"The tunnel tests have shown that StreetMapper can achieve better than 35cm positional error in a 2000m tunnel that takes about 2 minutes to drive. For a 500m tunnel, this shows that in these cases a positional error of better than 6 cm can be expected and this is all without control points which will further improve the accuracy" according to Dr. Graham Hunter, one of the developers of the StreetMapper system. For additional information see this paper by Dr. Graham.

The continued work in updated processes of tunnel scanning was seen with the successful completion of the SEPTA project containing 4 tracks and catenary wires. The project was part of a Positive Train Control (PTC) project and included a clash detection requirement as well.

The American Railway Engineering and Maintenance-of-Way Association describes Positive Train Control (PCT) as having four primary characteristics: train separation or collision avoidance, line speed enforcement, temporary speed restrictions, rail worker wayside safety.

Prior to the installation of PTC the Southeastern Pennsylvanian Transportation Authority (SEPTA) required a baseline survey of its commuter rail system to:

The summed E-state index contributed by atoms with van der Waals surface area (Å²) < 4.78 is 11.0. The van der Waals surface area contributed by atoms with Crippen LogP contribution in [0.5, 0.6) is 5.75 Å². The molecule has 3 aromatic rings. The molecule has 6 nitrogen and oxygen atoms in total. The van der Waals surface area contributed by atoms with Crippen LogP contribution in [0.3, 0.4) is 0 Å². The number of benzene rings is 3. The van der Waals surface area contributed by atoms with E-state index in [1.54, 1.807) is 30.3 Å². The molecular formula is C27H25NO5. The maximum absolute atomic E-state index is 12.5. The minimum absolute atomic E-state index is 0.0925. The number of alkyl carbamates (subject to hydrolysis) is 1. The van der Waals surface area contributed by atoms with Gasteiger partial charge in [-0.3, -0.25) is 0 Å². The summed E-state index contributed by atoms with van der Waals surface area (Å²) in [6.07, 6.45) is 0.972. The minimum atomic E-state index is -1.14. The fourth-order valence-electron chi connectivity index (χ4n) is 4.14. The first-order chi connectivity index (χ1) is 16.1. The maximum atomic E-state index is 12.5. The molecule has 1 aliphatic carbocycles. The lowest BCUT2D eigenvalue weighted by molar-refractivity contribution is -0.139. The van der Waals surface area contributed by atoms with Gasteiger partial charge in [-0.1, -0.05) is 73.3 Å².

• Establish baselines for mainline and regional lines
• Evaluate SEPTA records and establish baseline equalities
• Determine ruling grades, track charts and geometry car data
• Map mile and half mile markers

The benefits of using mobile mapping systems, such as StreetMapper, for transportation projects are numerous. Speed and safety of data acquisition are high on the list as is the sheer volume of data that is captured in a single pass. A highly accurate virtual reconstruction of the environment can be created allowing for documentation of all visible features and elimination of field revisits. Whether by highway or by rail terrestrial mobile LiDAR scanning (TMLS) was the clear cut choice by SEPTA for their limited GPS high traffic areas.

Article was published on LiDAR News by Cyn René Whitfield.

A PDF of this article as it appeared in the magazine - complete with images - is available here.